Many assumptions about China held by global market players, such as thinking Beijing wants a weaker yuan or that low oil prices are caused by the mainland's slowing growth, are simply wrong, according to a leading Chinese policy adviser.
Li Daokui, director of the Center for China at Tsinghua University and former member of the People's Bank of China (PBOC) monetary policy committee, said prominent hedge fund managers, including the likes of Kyle Bass, have misunderstood the world's second-largest economy.
For one, focusing on the currency is "the biggest mistake in reading the Chinese economy," said Li on the sidelines of Thursday's Boao Forum for Asia conference.
"There is no need for the Chinese economy to rely on a big boost of exports....the economy is still facing a big trade surplus."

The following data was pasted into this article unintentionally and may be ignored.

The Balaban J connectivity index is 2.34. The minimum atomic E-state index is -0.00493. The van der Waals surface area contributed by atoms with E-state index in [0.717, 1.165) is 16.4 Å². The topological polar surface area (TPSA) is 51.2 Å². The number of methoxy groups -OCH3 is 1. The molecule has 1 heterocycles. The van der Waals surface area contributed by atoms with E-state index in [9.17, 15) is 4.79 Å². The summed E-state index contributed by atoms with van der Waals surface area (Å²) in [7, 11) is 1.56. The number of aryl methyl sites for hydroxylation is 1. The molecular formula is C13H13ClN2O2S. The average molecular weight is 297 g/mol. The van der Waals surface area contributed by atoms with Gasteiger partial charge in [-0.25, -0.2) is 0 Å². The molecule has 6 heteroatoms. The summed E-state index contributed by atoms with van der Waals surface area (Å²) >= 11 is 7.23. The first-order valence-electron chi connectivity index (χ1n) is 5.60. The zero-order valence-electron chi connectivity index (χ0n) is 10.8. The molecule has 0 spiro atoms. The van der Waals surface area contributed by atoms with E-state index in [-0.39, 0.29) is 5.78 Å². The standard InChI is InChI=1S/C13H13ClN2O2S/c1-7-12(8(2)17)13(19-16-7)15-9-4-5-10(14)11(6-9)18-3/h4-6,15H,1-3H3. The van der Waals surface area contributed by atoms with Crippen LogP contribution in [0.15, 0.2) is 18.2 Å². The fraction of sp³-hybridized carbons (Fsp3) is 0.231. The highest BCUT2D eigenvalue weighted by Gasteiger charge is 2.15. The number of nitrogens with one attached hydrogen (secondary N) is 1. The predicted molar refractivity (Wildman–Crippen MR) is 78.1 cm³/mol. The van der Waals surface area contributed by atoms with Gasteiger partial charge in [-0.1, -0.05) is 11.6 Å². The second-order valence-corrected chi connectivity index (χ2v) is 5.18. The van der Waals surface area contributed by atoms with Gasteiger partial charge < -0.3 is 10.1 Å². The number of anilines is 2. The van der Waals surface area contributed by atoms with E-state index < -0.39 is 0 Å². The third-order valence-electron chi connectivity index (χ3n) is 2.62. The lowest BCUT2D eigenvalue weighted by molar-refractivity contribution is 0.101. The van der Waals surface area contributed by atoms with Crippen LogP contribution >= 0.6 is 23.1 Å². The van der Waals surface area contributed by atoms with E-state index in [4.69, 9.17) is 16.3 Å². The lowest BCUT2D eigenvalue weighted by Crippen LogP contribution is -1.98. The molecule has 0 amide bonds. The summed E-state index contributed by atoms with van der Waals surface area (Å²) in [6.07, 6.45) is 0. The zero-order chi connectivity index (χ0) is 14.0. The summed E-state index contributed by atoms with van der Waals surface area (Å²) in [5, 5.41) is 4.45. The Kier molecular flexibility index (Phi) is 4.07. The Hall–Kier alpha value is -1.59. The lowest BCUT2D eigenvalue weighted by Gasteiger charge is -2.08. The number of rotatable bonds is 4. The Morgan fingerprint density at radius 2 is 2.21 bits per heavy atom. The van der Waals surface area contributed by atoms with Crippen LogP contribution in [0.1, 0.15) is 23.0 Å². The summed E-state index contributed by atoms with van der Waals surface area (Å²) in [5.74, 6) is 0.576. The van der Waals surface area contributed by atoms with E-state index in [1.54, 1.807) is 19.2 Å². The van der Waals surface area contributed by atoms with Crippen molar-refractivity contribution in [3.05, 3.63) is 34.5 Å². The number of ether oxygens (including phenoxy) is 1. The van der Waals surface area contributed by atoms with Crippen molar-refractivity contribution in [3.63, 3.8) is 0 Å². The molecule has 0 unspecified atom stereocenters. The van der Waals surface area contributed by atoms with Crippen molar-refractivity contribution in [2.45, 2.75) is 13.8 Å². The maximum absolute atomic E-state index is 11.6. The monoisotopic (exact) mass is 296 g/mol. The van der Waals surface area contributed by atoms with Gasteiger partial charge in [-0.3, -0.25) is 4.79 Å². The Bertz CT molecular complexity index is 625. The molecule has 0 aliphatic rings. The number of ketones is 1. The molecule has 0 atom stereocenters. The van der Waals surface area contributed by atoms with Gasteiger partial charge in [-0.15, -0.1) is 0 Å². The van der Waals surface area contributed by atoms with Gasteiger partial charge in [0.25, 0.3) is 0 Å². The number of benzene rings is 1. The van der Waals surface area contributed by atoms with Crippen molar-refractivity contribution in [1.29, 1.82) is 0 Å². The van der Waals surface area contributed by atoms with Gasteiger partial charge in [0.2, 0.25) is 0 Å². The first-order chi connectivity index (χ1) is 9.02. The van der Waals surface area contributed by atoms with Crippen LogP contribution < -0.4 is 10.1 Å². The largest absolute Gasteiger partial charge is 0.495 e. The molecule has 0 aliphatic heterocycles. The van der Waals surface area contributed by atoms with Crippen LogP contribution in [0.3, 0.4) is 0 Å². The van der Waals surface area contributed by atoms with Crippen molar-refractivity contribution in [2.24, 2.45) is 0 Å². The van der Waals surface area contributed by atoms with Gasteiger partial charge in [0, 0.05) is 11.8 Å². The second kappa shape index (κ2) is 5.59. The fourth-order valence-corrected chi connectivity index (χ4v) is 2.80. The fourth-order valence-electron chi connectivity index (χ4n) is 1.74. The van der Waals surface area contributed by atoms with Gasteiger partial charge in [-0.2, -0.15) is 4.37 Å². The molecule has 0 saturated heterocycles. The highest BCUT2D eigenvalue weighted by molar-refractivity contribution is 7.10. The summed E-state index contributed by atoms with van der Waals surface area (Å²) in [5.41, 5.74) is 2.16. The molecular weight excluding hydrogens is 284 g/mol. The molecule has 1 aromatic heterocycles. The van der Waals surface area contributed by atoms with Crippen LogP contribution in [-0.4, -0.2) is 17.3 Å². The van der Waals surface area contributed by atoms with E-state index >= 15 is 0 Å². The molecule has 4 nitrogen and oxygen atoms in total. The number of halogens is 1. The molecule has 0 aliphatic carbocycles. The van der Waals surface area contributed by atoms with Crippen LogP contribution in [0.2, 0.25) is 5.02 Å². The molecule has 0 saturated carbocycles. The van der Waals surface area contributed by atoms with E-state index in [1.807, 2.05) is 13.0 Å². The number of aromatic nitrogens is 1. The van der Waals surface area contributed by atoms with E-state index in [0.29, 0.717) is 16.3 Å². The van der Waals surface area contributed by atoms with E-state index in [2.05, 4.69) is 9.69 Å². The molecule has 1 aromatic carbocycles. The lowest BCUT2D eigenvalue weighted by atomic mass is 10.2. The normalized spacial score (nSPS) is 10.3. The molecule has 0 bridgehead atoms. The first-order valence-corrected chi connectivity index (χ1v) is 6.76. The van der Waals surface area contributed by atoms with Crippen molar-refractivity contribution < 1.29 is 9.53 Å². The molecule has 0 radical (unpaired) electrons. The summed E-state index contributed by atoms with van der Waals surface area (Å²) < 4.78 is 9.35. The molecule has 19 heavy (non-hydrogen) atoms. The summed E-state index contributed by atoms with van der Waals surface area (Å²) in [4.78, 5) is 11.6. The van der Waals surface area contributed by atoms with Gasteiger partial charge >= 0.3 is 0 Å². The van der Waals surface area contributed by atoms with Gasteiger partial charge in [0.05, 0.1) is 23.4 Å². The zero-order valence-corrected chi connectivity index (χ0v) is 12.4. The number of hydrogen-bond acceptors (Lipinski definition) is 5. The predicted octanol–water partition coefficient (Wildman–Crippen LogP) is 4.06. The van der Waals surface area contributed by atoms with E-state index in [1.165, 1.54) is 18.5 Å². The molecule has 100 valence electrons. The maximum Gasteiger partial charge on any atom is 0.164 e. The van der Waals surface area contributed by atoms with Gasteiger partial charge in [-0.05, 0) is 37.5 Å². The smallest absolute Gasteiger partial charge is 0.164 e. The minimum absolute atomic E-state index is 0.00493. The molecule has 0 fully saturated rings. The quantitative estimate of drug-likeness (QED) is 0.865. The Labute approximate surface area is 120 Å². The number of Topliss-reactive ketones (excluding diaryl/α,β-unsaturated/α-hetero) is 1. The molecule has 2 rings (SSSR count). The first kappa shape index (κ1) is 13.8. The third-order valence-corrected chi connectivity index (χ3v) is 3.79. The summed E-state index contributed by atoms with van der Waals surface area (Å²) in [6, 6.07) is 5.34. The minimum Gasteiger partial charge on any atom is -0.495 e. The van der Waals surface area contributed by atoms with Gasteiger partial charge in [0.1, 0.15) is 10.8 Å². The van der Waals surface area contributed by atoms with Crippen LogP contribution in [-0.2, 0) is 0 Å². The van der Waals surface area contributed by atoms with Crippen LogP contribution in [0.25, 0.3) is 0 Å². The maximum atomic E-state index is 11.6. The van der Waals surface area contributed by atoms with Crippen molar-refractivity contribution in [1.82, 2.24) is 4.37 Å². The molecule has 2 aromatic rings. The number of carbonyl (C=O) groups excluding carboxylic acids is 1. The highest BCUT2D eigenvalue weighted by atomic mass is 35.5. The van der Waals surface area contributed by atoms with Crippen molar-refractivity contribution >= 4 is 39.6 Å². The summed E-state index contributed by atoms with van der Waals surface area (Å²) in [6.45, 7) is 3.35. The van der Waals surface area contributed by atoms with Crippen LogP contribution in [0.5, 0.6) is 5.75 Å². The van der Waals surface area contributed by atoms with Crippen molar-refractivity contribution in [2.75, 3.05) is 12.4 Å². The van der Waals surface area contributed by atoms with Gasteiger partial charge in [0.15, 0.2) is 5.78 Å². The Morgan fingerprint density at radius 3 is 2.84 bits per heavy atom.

Ever since Beijing surprised the world by unexpectedly depreciating the renminbi in August, money managers such as Kyle Bass, David Tepper and Bill Ackman have ramped up bearish bets against the yuan. Goldman Sachs predicts the dollar will be fetching 7 yuan by the end of the year, from 6.5 currently, amid expectations for looser monetary policy and the government's desire to boost sagging exports.
But exports are no longer as important as before the global financial crisis, Li explained, adding that the sector now makes up 20 percent of gross domestic product (GDP), compared with 35 percent previously.
"The renminbi is already an international currency in the region, so when it devalues, everybody devalues. The net impact is almost zero," he added.